BUTYRONITRILE Chemical Properties
- Melting point:
- −112 °C(lit.)
- Boiling point:
- 115-117 °C(lit.)
- 0.794 g/mL at 25 °C(lit.)
- vapor density
- 2.4 (vs air)
- vapor pressure
- 23 mm Hg ( 25 °C)
- refractive index
- Flash point:
- 62 °F
- storage temp.
- Flammables area
- slightly soluble in water; soluble in alcohol, ether and dimethylformamide
- Water Solubility
- Miscible with benzene, alcohol, ether and dimethylformamide. Slightly soluble in water.
- Exposure limits
- TLV-TWA 22.5 mg/m3 (8 ppm) (NIOSH).
- Stable. Combustible. Substances to be avoided include strong acids, strong bases, strong oxidizing agents and strong reducing agents.
- CAS DataBase Reference
- 109-74-0(CAS DataBase Reference)
- EPA Substance Registry System
- Butanenitrile (109-74-0)
BUTYRONITRILE Usage And Synthesis
n-Butyronitrile has a sharp suffocating odor. Forms cyanide in the body.
Butyronitrile is used as a chemical intermediate.
Basic material in industrial, chemical, and pharmaceutical intermediates and products; poul- try medicines.
ChEBI: A nitrile that is hydrogen cyanide in which the hydrogen has been replaced by a propyl group.
n-Butyronitrile is prepared from 1-butanol by controlled cyanation with NH3 at 300°C in the presence of Ni-Al203 or zinc phosphide catalysts.
A clear colorless liquid. Flash point 76°F. Less dense than water. Vapors heavier than air. Produces toxic oxides of nitrogen during combustion. Used in the manufacture of other chemicals.
Air & Water Reactions
Highly flammable. Slightly soluble in water.
BUTYRONITRILE can react vigorously with oxidizing reagents, when heated to decomposition, BUTYRONITRILE emits highly toxic fumes of cyanides and oxides of nitrogen [Sax, 9th ed., 1996, p. 609]. Nitriles may polymerize in the presence of metals and some metal compounds. They are incompatible with acids; mixing nitriles with strong oxidizing acids can lead to extremely violent reactions. Nitriles are generally incompatible with other oxidizing agents such as peroxides and epoxides. The combination of bases and nitriles can produce hydrogen cyanide. Nitriles are hydrolyzed in both aqueous acid and base to give carboxylic acids (or salts of carboxylic acids). These reactions generate heat. Peroxides convert nitriles to amides. Nitriles can react vigorously with reducing agents. Acetonitrile and propionitrile are soluble in water, but nitriles higher than propionitrile have low aqueous solubility. They are also insoluble in aqueous acids.
Flammable, dangerous fire risk.
Dizziness, rapid respirations, headache, drowsiness, drop in blood pressure and pulse, delayed symptoms. May cause cyanosis (blue-grey coloring of skin and lips due to lack of oxygen)
n-Butyronitrile is considered a highly hazardous material and full precautions should be used to prevent skin contact or inhalation of the vapor. Inhaled n-butyronitrile is about 2.4 times as toxic as acetonitrile. In order to protect workers, the recommended TWA limit is obtained by dividing that for acetonitrile by the factor 2.4. NIOSH has therefore recommended that employee exposure should not exceed 8 ppm (v/v) (22 mg/m3) compound as a TLV-TWA.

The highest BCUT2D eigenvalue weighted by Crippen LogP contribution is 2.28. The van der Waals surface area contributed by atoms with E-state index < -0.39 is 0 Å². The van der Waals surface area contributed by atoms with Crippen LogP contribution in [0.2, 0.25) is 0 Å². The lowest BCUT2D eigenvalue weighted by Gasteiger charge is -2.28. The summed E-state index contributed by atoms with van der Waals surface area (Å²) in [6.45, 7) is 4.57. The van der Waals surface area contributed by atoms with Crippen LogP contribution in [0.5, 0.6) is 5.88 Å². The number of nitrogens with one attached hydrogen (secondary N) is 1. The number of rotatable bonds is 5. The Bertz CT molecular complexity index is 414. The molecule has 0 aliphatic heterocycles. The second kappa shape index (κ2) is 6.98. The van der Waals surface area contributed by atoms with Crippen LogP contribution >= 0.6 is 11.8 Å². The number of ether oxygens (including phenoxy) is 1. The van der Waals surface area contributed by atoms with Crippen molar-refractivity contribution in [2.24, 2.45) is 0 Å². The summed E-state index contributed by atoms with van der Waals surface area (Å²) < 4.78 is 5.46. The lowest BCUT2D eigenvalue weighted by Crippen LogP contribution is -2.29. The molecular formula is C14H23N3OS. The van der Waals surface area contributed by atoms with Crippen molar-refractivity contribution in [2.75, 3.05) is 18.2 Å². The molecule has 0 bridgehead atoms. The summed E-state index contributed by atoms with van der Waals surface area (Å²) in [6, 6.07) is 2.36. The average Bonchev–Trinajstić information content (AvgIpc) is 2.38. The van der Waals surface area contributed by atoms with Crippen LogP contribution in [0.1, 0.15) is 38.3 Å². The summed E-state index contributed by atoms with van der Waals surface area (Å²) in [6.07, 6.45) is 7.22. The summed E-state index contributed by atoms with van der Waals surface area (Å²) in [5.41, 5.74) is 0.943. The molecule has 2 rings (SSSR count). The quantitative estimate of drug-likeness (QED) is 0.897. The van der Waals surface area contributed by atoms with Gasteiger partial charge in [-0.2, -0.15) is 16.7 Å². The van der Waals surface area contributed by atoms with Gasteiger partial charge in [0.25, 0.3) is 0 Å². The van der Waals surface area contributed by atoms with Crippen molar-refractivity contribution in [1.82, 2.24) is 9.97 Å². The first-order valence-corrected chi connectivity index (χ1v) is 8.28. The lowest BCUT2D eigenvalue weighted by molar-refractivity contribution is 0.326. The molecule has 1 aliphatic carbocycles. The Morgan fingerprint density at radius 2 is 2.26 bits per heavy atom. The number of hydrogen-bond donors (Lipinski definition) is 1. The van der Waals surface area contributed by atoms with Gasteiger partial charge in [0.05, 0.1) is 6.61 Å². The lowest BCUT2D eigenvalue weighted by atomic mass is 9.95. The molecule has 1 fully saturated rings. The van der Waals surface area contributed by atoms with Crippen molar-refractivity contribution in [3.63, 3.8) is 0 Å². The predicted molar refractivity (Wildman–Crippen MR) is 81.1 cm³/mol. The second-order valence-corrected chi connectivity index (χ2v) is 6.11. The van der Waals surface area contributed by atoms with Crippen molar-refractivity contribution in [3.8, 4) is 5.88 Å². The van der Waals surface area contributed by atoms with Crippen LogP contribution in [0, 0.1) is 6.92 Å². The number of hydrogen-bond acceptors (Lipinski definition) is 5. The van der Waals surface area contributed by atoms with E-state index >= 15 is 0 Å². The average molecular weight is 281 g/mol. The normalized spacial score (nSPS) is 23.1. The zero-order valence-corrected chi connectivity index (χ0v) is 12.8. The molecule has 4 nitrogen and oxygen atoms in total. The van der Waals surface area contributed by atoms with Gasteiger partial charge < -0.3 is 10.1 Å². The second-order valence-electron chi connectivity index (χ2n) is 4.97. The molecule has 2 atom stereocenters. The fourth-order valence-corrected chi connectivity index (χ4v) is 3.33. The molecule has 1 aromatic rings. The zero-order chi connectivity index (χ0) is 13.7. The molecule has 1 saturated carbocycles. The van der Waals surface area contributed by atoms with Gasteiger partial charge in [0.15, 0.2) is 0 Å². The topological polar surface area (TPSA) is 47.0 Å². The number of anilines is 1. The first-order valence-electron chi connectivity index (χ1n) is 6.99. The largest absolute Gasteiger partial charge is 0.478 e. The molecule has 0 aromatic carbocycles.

Butyronitrile showed moderate to high toxicity on test animals. It is an acute toxicant by all routes: inhalation, ingestion, and absorption through skin. The target organs are the liver, kidney, central nervous system, lungs, and sense organs, as well as the peripheral nerve. Its toxicity is on the same order as that of propionitrile; its inhalation toxicity is slightly lower than that of propionitrile, and its oral toxicity is slightly greater than that of propionitrile.
Inhalation can cause nausea, respiratory distress, and damage to liver. Willhite (1981) reported a LC50 value of 249 ppm in mice from 1 hour exposure to its vapor. It produced ataxia, dyspnea, and corneal damage in test animals when given intraperitoneally. The toxic symptoms from subcutaneous applications are tremor, dyspnea, respiratory depression, and spastic paralysis. It is toxic only at low levels by skin absorption.
LD50 value, oral (mice): 27.7 mg/kg
There is no report on its teratogenicity. The reproductive effect of this compound is expected to be similar to that of propionitrile.
Special Hazards of Combustion Products: Toxic cyanide fumes
n-Butyronitrile is used as an industrial solvent, an intermediate in the chemical industry and in poultry medicines.
A poison by ingestion, skin contact, intraperitoneal, and subcutaneous routes. Moderately toxic by inhalation. Experimental reproductive data. A skin irritant. Dangerous fire hazard when exposed to heat, flame, or oxidizers. To fight fire, use alcohol foam. When heated to decomposition it emits toxic fumes of NOx and CN-.
Treat it with conc HCl until the smell of the isonitrile had gone, then dry with K2CO3 and fractionally distil [Turner J Chem Soc 1681 1956]. Alternatively it is twice heated at 75o and stirred for several hours with a mixture of 7.7g Na2CO3 and 11.5g KMnO4 per L of butyronitrile. The mixture is cooled, then distilled. The middle fraction is dried over activated alumina. [Schoeller & Wiemann J Am Chem Soc 108 22 1986, Beilstein 2 IV 806.]
Burning in a chemical incinerator equipped with an afterburner and scrubber is the most effective way to destroy the compound. Oxidation with ethanolic–KOH can convert butyronitrile to nonhazardous cyanate.
BUTYRONITRILE Preparation Products And Raw materials
- 3-CYANOPROPIONALDEHYDE DIETHYL ACETAL
- DIETHYL 2-(2-CYANOETHYL)MALONATE